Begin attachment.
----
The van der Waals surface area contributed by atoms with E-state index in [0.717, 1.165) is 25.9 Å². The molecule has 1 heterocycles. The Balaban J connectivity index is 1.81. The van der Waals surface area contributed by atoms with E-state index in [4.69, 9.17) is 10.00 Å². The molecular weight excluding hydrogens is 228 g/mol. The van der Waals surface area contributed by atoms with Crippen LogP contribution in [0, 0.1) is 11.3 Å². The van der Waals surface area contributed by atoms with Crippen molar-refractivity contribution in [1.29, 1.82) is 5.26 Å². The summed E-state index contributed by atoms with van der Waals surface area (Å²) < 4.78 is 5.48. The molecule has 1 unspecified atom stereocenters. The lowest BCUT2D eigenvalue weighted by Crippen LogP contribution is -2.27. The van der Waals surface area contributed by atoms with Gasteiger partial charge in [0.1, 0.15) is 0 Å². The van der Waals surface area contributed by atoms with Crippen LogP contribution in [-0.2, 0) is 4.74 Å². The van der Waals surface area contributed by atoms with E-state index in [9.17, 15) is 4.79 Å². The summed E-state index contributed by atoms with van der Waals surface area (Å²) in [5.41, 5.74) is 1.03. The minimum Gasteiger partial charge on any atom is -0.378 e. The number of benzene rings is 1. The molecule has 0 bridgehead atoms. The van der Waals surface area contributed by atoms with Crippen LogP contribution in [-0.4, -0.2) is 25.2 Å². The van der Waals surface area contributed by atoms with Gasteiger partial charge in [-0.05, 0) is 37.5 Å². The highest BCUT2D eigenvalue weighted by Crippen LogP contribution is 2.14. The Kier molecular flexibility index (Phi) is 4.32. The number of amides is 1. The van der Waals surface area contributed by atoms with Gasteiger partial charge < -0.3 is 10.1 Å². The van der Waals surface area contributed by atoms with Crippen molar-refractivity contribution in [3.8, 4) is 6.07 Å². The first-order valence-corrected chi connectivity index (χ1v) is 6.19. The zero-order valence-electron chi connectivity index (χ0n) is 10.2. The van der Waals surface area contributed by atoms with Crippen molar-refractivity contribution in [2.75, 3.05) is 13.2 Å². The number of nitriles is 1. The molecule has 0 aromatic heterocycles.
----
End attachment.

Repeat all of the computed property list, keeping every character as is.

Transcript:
The van der Waals surface area contributed by atoms with E-state index in [0.717, 1.165) is 25.9 Å². The molecule has 1 heterocycles. The Balaban J connectivity index is 1.81. The van der Waals surface area contributed by atoms with E-state index in [4.69, 9.17) is 10.00 Å². The molecular weight excluding hydrogens is 228 g/mol. The van der Waals surface area contributed by atoms with Crippen LogP contribution in [0, 0.1) is 11.3 Å². The van der Waals surface area contributed by atoms with Crippen molar-refractivity contribution in [1.29, 1.82) is 5.26 Å². The summed E-state index contributed by atoms with van der Waals surface area (Å²) < 4.78 is 5.48. The molecule has 1 unspecified atom stereocenters. The lowest BCUT2D eigenvalue weighted by Crippen LogP contribution is -2.27. The van der Waals surface area contributed by atoms with Gasteiger partial charge in [0.1, 0.15) is 0 Å². The van der Waals surface area contributed by atoms with Crippen LogP contribution in [-0.2, 0) is 4.74 Å². The van der Waals surface area contributed by atoms with E-state index in [9.17, 15) is 4.79 Å². The summed E-state index contributed by atoms with van der Waals surface area (Å²) in [5.41, 5.74) is 1.03. The minimum Gasteiger partial charge on any atom is -0.378 e. The number of benzene rings is 1. The molecule has 0 bridgehead atoms. The van der Waals surface area contributed by atoms with Crippen LogP contribution in [-0.4, -0.2) is 25.2 Å². The van der Waals surface area contributed by atoms with Gasteiger partial charge in [-0.05, 0) is 37.5 Å². The highest BCUT2D eigenvalue weighted by Crippen LogP contribution is 2.14. The Kier molecular flexibility index (Phi) is 4.32. The number of amides is 1. The van der Waals surface area contributed by atoms with Gasteiger partial charge < -0.3 is 10.1 Å². The van der Waals surface area contributed by atoms with Crippen molar-refractivity contribution in [3.8, 4) is 6.07 Å². The first-order valence-corrected chi connectivity index (χ1v) is 6.19. The zero-order valence-electron chi connectivity index (χ0n) is 10.2. The van der Waals surface area contributed by atoms with Crippen molar-refractivity contribution in [2.75, 3.05) is 13.2 Å². The number of nitriles is 1. The molecule has 0 aromatic heterocycles.